It is the possibility of ‘coming back’ which Arlington Park explores so starkly. As we leave the characters at the end of the book, the outlook isn’t great. All that these mothers can achieve, it seems to say – if they’re lucky - is some small turning point or other, some brief epiphany, through which they glimpse their true selves for an instant before returning helplessly to the domestic fray.

I’m very pleased that I read this book - I do believe that it's an extraordinary piece of writing - but I did make the mistake of reading it while at a low ebb, and I cannot pretend that it didn’t make me feel a whole lot worse! If you’re a mother, read it when you’re feeling strong. Or when your children have left home.

(NB A long and thought-provoking article in the Guardian by Rachel Cusk - which begins with some highly percipient observations about book clubs and goes on to meditate, via Chekhov, on the many difficulties facing a writer who tries to render the absolute truth about modern living can be found here .)


60GoingOn16 said...

Fascinating and perceptive, Juliet, and sounds like a 'must read'. Thank you. Perhaps we should coin a phrase to summarise women who do not see themselves as domestic goddesses (nor who aspire to be) but who, perhaps, want to spread their wings a little further. Just to see what happens.

If I wasn't all written out (and all painted out) today, I'd try to come up with something appropriate. Maybe I'll sleep on it.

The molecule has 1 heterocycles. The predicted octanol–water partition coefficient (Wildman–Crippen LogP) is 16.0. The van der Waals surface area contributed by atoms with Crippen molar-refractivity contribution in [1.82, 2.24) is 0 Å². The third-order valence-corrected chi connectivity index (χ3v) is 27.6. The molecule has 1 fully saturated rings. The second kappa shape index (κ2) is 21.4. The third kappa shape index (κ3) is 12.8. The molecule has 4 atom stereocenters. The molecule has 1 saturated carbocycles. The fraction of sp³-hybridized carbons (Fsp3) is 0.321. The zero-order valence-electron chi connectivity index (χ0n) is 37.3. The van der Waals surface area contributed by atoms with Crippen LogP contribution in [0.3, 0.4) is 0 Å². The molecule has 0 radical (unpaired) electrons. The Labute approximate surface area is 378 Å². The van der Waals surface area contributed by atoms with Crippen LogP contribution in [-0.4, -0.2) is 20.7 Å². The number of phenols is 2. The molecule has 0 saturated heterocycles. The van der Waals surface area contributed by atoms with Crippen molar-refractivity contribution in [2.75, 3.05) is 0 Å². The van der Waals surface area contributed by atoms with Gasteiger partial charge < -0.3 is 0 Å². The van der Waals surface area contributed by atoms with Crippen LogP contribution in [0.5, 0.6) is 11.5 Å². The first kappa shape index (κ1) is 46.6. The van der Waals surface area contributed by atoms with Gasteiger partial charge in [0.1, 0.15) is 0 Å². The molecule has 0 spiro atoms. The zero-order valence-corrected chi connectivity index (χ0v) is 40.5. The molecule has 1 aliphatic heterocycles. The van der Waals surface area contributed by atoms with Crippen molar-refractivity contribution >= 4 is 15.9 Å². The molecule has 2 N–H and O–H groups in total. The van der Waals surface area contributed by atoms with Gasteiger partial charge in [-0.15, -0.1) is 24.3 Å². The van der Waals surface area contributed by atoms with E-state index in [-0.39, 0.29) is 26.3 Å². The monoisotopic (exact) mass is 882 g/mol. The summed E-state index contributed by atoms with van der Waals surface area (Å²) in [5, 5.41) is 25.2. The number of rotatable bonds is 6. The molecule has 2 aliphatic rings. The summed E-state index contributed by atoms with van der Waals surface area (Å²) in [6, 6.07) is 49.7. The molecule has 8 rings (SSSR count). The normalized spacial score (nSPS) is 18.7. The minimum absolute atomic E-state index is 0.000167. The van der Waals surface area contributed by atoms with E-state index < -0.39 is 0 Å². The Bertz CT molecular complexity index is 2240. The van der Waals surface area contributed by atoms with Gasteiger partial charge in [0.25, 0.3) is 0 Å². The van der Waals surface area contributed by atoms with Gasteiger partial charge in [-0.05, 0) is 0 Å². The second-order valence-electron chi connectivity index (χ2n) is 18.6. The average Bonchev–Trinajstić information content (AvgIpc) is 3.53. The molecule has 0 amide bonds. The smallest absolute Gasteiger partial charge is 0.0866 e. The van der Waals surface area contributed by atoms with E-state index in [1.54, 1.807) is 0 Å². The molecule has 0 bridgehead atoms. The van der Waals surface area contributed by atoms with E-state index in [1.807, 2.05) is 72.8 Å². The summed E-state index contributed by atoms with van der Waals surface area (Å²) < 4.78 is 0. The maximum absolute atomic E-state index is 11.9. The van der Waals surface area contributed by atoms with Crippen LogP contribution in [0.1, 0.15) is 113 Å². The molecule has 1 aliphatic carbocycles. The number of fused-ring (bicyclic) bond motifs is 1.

Juliet said...

Well, be warned, it's a deeply uncomfortable read in many ways, but a genuine and beautifully written attempt to wrestle meaning from aspects of women's lives in contemporary suburbia.

The quoted passage describing a child's bedroom floor was echoing in my mind this evening, as I caught sight of my younger daughter's room and sincerely wished I hadn't - it was immaculately tidy only days ago and now is in just that heart-sinking, soul-destroying state of utter fluffy, glittery, plastic-limbed chaos . . .

It is a measure of my position on the the domestic goddess ladder (ie a very low rung indeed - with one foot still on the ground), that my solution was to shut the door on it a pour myself a glass of wine!

Anonymous said...

Sorry for late comment (daughter's dog, Friday, has moved in and has taken over my life). I loved this book and very much enjoyed reading your thoughts on it. I found that Cussack seemed to express so much in what, I found, quite a spare way of writing. I found myself thinking about things that she had said a long time after. Teresa